Why some office markets are still hot

Office deal volumes climb in Japan and South Korea amid a regional sector slowdown

April 26, 2024

Japan and South Korea have emerged as bright spots for office investment, bucking the slowdown in deals across other Asia-Pacific markets.

South Korea saw a 141% increase in first-quarter office deal volumes compared to a year earlier, according to JLL. In March, global asset manager Blackstone sold Arc Place, a prime office asset in Seoul to Korean investor Koramco REIT for $588 million, the country’s largest real estate asset transaction this year.

The rise in deal activity is in part due to confidence among domestic investors in well-located, high-quality buildings as foreign investors reduce exposure to the sector, says Adam Kim, Manager, Investment Sales & Acquisitions, Capital Markets, Korea, JLL.

“A surge in demand for modern, amenity-rich office spaces, driven by the top conglomerates’ aggressive expansion plans, is further strengthening the market,” says Kim.

In Japan, office transaction volumes rose 32% in the first quarter from a year earlier. “Domestic investors, particularly J-REITs and private REITs, have been actively acquiring prime assets to boost yields,” says Koji Naito, Director, Capital Markets Research, Japan, JLL.

Take ORIX J-REIT’s ¥19 billion ($120 million) acquisition of Osaka’s Sun Mullion Tower, one of the major transactions this year. 

“Japan’s rail and infrastructure companies, which were hard-hit by the passenger decline during the pandemic, are joining the investment pool as they seek to diversify revenue streams through real estate investment,” Naito says.


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The surge in interest from investors in Japan and South Korea comes despite a 1% decline in the region’s office investment volumes to $12.6 billion, according to JLL.

Strong fundamentals

In both countries, robust market fundamentals underpin their strong performance.

Grade A office vacancy rates in Japan currently sit below 4%, indicating potential for rental upside in the coming quarters, JLL data shows.

Japan’s workforce is also largely back to the office, with return-to-office rates reaching up to 85%. This is boosting investors’ confidence in the country’s office occupancy.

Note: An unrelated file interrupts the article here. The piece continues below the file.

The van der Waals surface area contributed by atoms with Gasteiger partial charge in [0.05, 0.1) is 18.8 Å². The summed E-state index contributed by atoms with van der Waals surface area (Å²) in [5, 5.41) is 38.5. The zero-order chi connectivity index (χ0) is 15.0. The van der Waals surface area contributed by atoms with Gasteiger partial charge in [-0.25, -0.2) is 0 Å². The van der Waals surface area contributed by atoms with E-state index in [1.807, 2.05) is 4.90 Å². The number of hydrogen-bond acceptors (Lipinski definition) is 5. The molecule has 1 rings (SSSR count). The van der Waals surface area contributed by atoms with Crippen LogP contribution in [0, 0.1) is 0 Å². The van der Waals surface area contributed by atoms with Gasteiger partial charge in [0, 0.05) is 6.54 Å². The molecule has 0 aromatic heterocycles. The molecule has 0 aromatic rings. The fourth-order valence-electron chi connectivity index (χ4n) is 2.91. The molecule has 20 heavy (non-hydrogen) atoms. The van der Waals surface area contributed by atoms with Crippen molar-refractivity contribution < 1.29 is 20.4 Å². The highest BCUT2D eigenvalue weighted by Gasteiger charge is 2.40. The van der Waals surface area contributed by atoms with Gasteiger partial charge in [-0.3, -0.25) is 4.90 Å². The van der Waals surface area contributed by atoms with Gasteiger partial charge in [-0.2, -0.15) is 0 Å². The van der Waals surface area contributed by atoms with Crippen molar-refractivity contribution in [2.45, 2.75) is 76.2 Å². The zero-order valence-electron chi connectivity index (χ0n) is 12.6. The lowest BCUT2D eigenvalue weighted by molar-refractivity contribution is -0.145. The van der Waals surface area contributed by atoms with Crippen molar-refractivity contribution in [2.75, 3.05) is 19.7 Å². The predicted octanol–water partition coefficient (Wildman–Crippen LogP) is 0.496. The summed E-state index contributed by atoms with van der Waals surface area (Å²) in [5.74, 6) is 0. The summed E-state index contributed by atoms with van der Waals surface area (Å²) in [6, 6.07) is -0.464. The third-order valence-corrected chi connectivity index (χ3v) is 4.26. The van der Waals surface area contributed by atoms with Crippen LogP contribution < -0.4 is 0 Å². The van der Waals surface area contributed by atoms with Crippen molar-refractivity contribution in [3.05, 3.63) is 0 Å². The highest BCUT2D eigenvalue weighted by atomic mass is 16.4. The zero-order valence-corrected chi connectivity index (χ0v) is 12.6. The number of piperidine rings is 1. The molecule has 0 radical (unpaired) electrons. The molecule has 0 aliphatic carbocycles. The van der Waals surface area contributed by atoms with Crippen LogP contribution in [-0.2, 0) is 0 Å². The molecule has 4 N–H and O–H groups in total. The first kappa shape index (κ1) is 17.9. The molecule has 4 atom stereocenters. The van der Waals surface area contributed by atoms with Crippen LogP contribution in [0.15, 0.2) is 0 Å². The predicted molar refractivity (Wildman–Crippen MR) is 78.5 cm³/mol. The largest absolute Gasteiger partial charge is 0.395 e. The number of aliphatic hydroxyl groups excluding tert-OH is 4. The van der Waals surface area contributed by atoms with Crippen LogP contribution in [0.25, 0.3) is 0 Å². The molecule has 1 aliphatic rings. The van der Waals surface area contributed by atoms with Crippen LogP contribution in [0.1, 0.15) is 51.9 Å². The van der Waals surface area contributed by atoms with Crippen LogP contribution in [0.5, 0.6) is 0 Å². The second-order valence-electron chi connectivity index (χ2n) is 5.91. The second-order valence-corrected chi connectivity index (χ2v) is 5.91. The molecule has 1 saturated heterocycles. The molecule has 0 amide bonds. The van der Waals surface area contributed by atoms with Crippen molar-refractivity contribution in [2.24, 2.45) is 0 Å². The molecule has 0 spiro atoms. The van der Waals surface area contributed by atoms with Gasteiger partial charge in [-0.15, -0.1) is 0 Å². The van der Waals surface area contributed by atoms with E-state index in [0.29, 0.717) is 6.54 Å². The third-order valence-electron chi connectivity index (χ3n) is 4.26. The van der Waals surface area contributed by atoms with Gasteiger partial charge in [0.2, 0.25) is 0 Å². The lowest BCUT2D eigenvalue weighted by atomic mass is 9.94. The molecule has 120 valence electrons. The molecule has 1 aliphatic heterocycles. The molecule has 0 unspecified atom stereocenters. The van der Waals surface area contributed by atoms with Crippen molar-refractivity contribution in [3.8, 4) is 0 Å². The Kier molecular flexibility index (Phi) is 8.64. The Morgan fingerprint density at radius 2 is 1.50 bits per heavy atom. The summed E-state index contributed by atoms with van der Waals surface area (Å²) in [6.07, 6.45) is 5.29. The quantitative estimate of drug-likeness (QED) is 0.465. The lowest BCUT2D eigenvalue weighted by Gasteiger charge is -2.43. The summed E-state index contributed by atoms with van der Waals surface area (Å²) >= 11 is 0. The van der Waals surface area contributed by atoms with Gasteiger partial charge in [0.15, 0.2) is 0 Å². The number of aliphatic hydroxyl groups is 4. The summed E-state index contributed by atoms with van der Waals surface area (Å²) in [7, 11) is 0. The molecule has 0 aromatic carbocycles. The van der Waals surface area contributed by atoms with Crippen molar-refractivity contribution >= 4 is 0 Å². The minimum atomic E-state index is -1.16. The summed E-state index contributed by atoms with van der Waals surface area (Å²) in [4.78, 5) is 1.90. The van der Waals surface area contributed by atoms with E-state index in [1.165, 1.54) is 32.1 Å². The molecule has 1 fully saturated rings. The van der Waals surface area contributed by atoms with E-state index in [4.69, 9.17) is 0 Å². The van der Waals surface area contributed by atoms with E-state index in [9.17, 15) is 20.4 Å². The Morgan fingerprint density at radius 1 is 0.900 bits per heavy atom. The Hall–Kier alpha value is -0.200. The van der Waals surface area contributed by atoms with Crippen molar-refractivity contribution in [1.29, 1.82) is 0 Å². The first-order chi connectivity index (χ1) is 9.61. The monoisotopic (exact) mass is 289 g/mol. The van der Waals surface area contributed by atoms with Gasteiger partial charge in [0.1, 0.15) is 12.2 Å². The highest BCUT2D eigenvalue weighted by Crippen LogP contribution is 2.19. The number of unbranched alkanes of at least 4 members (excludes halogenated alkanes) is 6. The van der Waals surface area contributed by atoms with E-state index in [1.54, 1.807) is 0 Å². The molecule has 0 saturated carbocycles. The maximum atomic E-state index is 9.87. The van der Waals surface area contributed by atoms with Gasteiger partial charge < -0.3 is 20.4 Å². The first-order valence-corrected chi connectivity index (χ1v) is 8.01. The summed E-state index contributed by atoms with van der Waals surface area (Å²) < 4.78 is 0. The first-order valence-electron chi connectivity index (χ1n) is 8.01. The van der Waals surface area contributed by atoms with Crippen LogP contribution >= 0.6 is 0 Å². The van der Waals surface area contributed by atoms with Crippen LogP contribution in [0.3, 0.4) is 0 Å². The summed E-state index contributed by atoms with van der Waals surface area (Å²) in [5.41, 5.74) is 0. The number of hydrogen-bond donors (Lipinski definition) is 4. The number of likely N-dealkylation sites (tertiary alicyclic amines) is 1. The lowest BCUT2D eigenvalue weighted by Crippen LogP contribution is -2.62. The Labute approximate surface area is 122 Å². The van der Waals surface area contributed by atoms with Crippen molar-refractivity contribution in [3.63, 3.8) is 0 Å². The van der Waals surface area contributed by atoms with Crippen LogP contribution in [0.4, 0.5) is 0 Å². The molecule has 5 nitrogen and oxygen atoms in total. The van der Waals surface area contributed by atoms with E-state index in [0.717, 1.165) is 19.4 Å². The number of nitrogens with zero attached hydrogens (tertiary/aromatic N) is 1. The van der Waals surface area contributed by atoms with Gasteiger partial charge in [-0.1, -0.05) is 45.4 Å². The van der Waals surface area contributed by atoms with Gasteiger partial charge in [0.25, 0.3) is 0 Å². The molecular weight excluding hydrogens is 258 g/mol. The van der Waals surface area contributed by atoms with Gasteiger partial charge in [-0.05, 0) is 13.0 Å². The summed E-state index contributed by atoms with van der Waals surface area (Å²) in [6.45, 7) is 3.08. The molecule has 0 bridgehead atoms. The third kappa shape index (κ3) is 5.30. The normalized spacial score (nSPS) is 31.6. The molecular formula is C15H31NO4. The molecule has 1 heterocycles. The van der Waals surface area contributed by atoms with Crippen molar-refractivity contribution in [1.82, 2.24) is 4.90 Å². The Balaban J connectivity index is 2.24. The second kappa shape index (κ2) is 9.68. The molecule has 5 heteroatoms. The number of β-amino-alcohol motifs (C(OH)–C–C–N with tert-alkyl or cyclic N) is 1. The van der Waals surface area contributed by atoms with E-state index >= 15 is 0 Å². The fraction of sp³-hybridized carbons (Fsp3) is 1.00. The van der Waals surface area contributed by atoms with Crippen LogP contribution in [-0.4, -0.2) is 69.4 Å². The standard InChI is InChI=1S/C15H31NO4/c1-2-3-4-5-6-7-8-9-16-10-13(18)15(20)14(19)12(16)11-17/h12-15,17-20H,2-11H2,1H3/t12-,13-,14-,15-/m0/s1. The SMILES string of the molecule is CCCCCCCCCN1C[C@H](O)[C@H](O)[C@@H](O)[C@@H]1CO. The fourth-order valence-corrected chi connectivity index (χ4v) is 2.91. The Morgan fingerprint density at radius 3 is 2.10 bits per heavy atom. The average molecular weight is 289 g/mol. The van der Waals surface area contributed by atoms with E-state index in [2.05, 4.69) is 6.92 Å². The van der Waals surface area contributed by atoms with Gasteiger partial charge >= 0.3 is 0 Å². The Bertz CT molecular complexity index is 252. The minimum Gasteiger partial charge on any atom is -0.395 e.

Offshore investors have been eyeing value-add and opportunistic investment opportunities, including office buildings that are older or are located in less-central areas, according to Naito.

“Discounted prices due to currency rate difference and lower lending costs make acquiring quality assets in Japan highly attractive,” he says.

Similar positive conditions are drawing investors to South Korea. “Office vacancy rates stood at 3.6% in the first quarter but have remained below 2% for most of the past two years,” says Kim. “Rents for Seoul’s Grade A offices, currently in tight supply, have seen double-digit growth in the past two years.”

Growth is expected to persist at least through 2026, with an estimated 1.1 million square meters of new supply entering the market by 2028, according to JLL.

In the near term, Kim anticipates investors, who remained on the side lines due to the country’s recent general elections, to actively deploy capital over the next two quarters. 

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Interest rate advantages

Offices will remain the dominant asset class for Korean investors for years to come, according to Kim.

"Korea offers a compelling mix of value-add and core opportunities for different investor strategies,” says Kim. “It also presents lower risk compared to other APAC markets and less competition than neighboring Japan, which boasts stronger fundamentals.”

For Japan, Naito anticipates investor confidence in the office market buoyed by interest rate stability.

“Real estate investors and funds, particularly those sensitive to lending costs, will likely favor Japan over the U.S. and Europe, where the cost of debt is significantly higher,” says Naito.

“Until interest rates fall in other markets, Japan's favorable borrowing environment still offers a clear advantage.”

Contact Koji Naito

Director, Capital Markets Research, Japan, JLL

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